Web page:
Why does pasta have ridges? There’s actually a great reason: Ridges help sauce stick, but it’s so much more complicated than that. The experience of eating fusilli versus farfalle is fundamentally different due to mouthfeel, surface area, and the ever-fascinating sauce-to-noodle ratio. So even though most Italian pastas are made from the same basic ingredients, there are countless varieties of pasta that are unique.
Now, you can become far better acquainted with over 250 versions of pasta, featured in Pop Chart Lab’s latest print, The Plethora of Pasta Permutations. Like all of the studio’s mega illustrations, this piece on pasta is organized categorically, sorting machine-made and handmade, tubes and triangles, and every semi-related permutation in between. Amidst the tempting carbohydrates, you can even discover a bit of history, as pasta shapes have often reflected the culture they fed.
“My favorite is the Dischi Volanti, which translates to ‘Flying Saucers,’” explains Pop Chart Lab Editorial Director Patrick Mulligan. “In the UFO craze of the ’50s an enterprising pasta maker came up with a way to extrude these saucer shapes. There’s also Marziani, so named because they resemble the antennae of movie Martians.”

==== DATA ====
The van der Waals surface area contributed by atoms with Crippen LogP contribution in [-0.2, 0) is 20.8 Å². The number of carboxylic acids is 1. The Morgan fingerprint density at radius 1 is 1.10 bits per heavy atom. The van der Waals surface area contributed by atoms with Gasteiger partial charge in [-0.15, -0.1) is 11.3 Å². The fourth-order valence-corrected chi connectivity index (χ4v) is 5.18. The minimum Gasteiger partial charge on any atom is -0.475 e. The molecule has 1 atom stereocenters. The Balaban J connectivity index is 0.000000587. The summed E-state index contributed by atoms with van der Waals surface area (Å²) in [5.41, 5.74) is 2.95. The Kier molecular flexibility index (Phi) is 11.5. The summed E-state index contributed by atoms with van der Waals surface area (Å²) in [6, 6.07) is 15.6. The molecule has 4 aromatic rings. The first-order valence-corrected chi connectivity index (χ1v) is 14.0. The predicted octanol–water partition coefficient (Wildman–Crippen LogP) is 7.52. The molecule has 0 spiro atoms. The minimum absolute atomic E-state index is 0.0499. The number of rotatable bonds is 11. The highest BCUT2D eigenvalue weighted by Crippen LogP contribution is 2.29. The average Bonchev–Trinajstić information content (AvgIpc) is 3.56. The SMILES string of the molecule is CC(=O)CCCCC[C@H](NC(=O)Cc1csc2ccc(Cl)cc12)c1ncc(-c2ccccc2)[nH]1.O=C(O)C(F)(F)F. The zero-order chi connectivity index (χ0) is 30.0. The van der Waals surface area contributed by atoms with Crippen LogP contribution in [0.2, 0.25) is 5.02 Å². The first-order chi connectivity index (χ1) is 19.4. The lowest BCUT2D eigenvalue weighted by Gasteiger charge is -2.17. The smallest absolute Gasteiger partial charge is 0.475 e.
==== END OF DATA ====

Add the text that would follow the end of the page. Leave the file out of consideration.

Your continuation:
For much of their research, Pop Chart Lab turned to the Encyclopedia of Pasta. It’s one of a few fascinating books on the topic of pasta design, which shouldn’t exclude The Geometry of Pasta or Pasta by Design. Whether you’re a food or design geek, it’s fascinating to learn that pastas like torchio are designed to actually grab the big pieces floating inside a chunky sauce just to provide a more satisfying bite. So often, it’s difficult to understand how designers sweat the smallest details. But anyone can tell the difference between each of these pastas, no matter how granular the variations in ridges, tubes, or length may be.
Noodles really are an amazing platform of innovation within the food world, single-serving objects of near endless variety, crafted for the infinite expanse of niche experience.
The Plethora of Pasta Permutations is available now for $32.